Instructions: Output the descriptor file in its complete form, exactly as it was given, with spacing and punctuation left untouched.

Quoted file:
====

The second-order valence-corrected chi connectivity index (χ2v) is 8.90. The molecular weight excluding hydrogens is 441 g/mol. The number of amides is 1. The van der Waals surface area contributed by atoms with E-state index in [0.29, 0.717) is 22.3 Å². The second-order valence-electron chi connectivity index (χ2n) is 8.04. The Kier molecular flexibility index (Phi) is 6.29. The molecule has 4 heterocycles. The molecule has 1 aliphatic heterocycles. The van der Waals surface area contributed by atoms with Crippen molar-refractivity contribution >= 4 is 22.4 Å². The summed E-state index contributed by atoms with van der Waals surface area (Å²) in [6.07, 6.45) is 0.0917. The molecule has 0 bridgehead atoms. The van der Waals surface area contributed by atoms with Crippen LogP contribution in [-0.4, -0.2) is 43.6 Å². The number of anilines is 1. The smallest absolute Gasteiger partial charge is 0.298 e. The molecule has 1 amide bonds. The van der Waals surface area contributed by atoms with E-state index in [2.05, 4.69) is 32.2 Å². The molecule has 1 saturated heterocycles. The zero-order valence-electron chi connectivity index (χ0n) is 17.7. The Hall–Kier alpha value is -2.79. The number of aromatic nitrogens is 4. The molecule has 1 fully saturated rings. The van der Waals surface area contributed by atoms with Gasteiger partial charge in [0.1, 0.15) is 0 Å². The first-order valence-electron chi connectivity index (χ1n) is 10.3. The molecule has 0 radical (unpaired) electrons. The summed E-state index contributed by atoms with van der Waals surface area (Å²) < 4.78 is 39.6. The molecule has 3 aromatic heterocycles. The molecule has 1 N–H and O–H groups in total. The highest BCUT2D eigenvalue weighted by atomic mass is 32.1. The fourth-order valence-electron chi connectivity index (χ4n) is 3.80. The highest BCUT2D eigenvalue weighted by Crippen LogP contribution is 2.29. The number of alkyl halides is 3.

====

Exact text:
The second-order valence-corrected chi connectivity index (χ2v) is 8.90. The molecular weight excluding hydrogens is 441 g/mol. The number of amides is 1. The van der Waals surface area contributed by atoms with E-state index in [0.29, 0.717) is 22.3 Å². The second-order valence-electron chi connectivity index (χ2n) is 8.04. The Kier molecular flexibility index (Phi) is 6.29. The molecule has 4 heterocycles. The molecule has 1 aliphatic heterocycles. The van der Waals surface area contributed by atoms with Crippen molar-refractivity contribution >= 4 is 22.4 Å². The summed E-state index contributed by atoms with van der Waals surface area (Å²) in [6.07, 6.45) is 0.0917. The molecule has 0 bridgehead atoms. The van der Waals surface area contributed by atoms with Crippen LogP contribution in [-0.4, -0.2) is 43.6 Å². The number of anilines is 1. The smallest absolute Gasteiger partial charge is 0.298 e. The molecule has 1 amide bonds. The van der Waals surface area contributed by atoms with E-state index in [2.05, 4.69) is 32.2 Å². The molecule has 1 saturated heterocycles. The zero-order valence-electron chi connectivity index (χ0n) is 17.7. The Hall–Kier alpha value is -2.79. The number of aromatic nitrogens is 4. The molecule has 1 fully saturated rings. The van der Waals surface area contributed by atoms with Gasteiger partial charge in [0.1, 0.15) is 0 Å². The first-order valence-electron chi connectivity index (χ1n) is 10.3. The molecule has 0 radical (unpaired) electrons. The summed E-state index contributed by atoms with van der Waals surface area (Å²) < 4.78 is 39.6. The molecule has 3 aromatic heterocycles. The molecule has 1 N–H and O–H groups in total. The highest BCUT2D eigenvalue weighted by atomic mass is 32.1. The fourth-order valence-electron chi connectivity index (χ4n) is 3.80. The highest BCUT2D eigenvalue weighted by Crippen LogP contribution is 2.29. The number of alkyl halides is 3.